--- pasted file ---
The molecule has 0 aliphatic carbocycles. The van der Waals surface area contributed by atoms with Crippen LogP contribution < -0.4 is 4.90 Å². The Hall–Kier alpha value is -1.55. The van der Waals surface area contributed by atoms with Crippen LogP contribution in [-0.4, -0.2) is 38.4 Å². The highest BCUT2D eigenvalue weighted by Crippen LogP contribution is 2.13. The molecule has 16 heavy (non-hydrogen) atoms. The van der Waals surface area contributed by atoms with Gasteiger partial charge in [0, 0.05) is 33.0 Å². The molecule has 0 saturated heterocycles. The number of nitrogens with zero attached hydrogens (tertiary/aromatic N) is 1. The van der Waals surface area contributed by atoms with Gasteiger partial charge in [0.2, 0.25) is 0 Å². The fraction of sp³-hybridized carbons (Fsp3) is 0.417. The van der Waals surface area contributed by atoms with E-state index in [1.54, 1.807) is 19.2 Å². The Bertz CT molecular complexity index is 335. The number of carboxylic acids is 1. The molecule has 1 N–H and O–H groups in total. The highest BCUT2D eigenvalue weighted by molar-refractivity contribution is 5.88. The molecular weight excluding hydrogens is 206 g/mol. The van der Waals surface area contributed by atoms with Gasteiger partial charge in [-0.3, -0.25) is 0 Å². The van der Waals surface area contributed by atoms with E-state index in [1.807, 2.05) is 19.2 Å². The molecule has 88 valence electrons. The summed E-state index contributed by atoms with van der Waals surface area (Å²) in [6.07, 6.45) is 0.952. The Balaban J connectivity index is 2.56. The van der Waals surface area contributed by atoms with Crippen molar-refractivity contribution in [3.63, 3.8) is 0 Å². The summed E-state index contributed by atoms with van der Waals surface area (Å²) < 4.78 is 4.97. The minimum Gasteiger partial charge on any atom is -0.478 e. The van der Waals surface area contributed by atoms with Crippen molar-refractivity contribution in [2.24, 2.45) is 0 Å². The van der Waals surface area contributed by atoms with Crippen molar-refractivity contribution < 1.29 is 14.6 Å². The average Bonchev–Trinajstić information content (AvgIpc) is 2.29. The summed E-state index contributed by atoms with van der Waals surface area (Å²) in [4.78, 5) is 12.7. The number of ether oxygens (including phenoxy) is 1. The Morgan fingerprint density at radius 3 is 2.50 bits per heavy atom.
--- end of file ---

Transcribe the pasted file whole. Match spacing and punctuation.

The molecule has 0 aliphatic carbocycles. The van der Waals surface area contributed by atoms with Crippen LogP contribution < -0.4 is 4.90 Å². The Hall–Kier alpha value is -1.55. The van der Waals surface area contributed by atoms with Crippen LogP contribution in [-0.4, -0.2) is 38.4 Å². The highest BCUT2D eigenvalue weighted by Crippen LogP contribution is 2.13. The molecule has 16 heavy (non-hydrogen) atoms. The van der Waals surface area contributed by atoms with Gasteiger partial charge in [0, 0.05) is 33.0 Å². The molecule has 0 saturated heterocycles. The number of nitrogens with zero attached hydrogens (tertiary/aromatic N) is 1. The van der Waals surface area contributed by atoms with Gasteiger partial charge in [0.2, 0.25) is 0 Å². The fraction of sp³-hybridized carbons (Fsp3) is 0.417. The van der Waals surface area contributed by atoms with E-state index in [1.54, 1.807) is 19.2 Å². The Bertz CT molecular complexity index is 335. The number of carboxylic acids is 1. The molecule has 1 N–H and O–H groups in total. The highest BCUT2D eigenvalue weighted by molar-refractivity contribution is 5.88. The molecular weight excluding hydrogens is 206 g/mol. The van der Waals surface area contributed by atoms with Gasteiger partial charge in [-0.3, -0.25) is 0 Å². The van der Waals surface area contributed by atoms with E-state index in [1.807, 2.05) is 19.2 Å². The molecule has 88 valence electrons. The summed E-state index contributed by atoms with van der Waals surface area (Å²) in [6.07, 6.45) is 0.952. The Balaban J connectivity index is 2.56. The van der Waals surface area contributed by atoms with Crippen molar-refractivity contribution in [3.63, 3.8) is 0 Å². The summed E-state index contributed by atoms with van der Waals surface area (Å²) < 4.78 is 4.97. The minimum Gasteiger partial charge on any atom is -0.478 e. The van der Waals surface area contributed by atoms with Crippen molar-refractivity contribution in [2.24, 2.45) is 0 Å². The van der Waals surface area contributed by atoms with Crippen molar-refractivity contribution < 1.29 is 14.6 Å². The average Bonchev–Trinajstić information content (AvgIpc) is 2.29. The summed E-state index contributed by atoms with van der Waals surface area (Å²) in [4.78, 5) is 12.7. The number of ether oxygens (including phenoxy) is 1. The Morgan fingerprint density at radius 3 is 2.50 bits per heavy atom.